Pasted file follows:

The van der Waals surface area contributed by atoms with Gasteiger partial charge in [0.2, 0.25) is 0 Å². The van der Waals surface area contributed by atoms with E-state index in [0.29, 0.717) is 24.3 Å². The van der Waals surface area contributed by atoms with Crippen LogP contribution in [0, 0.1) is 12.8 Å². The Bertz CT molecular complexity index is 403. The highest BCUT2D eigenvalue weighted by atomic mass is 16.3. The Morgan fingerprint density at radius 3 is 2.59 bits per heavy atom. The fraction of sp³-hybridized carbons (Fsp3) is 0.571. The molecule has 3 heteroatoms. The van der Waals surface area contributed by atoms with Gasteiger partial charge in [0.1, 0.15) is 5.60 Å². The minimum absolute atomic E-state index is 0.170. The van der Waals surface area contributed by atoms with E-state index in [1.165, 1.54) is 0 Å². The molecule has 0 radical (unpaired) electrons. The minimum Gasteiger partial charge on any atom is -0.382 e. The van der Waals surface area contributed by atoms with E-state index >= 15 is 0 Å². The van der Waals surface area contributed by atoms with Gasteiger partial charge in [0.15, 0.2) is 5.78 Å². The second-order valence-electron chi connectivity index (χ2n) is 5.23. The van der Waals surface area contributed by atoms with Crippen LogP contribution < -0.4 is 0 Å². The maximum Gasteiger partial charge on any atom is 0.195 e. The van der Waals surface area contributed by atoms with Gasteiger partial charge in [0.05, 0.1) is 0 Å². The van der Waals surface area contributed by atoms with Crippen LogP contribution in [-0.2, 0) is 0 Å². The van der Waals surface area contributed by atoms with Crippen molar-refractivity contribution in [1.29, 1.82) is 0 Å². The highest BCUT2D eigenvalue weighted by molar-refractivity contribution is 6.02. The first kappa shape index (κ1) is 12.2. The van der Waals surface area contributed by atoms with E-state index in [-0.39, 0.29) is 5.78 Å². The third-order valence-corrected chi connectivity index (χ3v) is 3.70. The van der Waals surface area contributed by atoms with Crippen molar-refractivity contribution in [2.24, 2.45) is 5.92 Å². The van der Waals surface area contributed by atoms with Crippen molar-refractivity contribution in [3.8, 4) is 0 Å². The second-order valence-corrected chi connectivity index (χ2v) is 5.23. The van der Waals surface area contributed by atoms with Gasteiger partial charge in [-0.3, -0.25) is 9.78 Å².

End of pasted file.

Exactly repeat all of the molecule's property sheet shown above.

The van der Waals surface area contributed by atoms with Gasteiger partial charge in [0.2, 0.25) is 0 Å². The van der Waals surface area contributed by atoms with E-state index in [0.29, 0.717) is 24.3 Å². The van der Waals surface area contributed by atoms with Crippen LogP contribution in [0, 0.1) is 12.8 Å². The Bertz CT molecular complexity index is 403. The highest BCUT2D eigenvalue weighted by atomic mass is 16.3. The Morgan fingerprint density at radius 3 is 2.59 bits per heavy atom. The fraction of sp³-hybridized carbons (Fsp3) is 0.571. The molecule has 3 heteroatoms. The van der Waals surface area contributed by atoms with Gasteiger partial charge in [0.1, 0.15) is 5.60 Å². The minimum absolute atomic E-state index is 0.170. The van der Waals surface area contributed by atoms with E-state index in [1.165, 1.54) is 0 Å². The molecule has 0 radical (unpaired) electrons. The minimum Gasteiger partial charge on any atom is -0.382 e. The van der Waals surface area contributed by atoms with E-state index >= 15 is 0 Å². The van der Waals surface area contributed by atoms with Gasteiger partial charge in [0.15, 0.2) is 5.78 Å². The second-order valence-electron chi connectivity index (χ2n) is 5.23. The van der Waals surface area contributed by atoms with Crippen LogP contribution < -0.4 is 0 Å². The maximum Gasteiger partial charge on any atom is 0.195 e. The van der Waals surface area contributed by atoms with Gasteiger partial charge in [0.05, 0.1) is 0 Å². The van der Waals surface area contributed by atoms with Crippen LogP contribution in [-0.2, 0) is 0 Å². The van der Waals surface area contributed by atoms with Crippen molar-refractivity contribution in [1.29, 1.82) is 0 Å². The highest BCUT2D eigenvalue weighted by molar-refractivity contribution is 6.02. The first kappa shape index (κ1) is 12.2. The van der Waals surface area contributed by atoms with E-state index in [-0.39, 0.29) is 5.78 Å². The third-order valence-corrected chi connectivity index (χ3v) is 3.70. The van der Waals surface area contributed by atoms with Crippen molar-refractivity contribution in [2.24, 2.45) is 5.92 Å². The van der Waals surface area contributed by atoms with Crippen molar-refractivity contribution in [3.8, 4) is 0 Å². The second-order valence-corrected chi connectivity index (χ2v) is 5.23. The van der Waals surface area contributed by atoms with Gasteiger partial charge in [-0.3, -0.25) is 9.78 Å².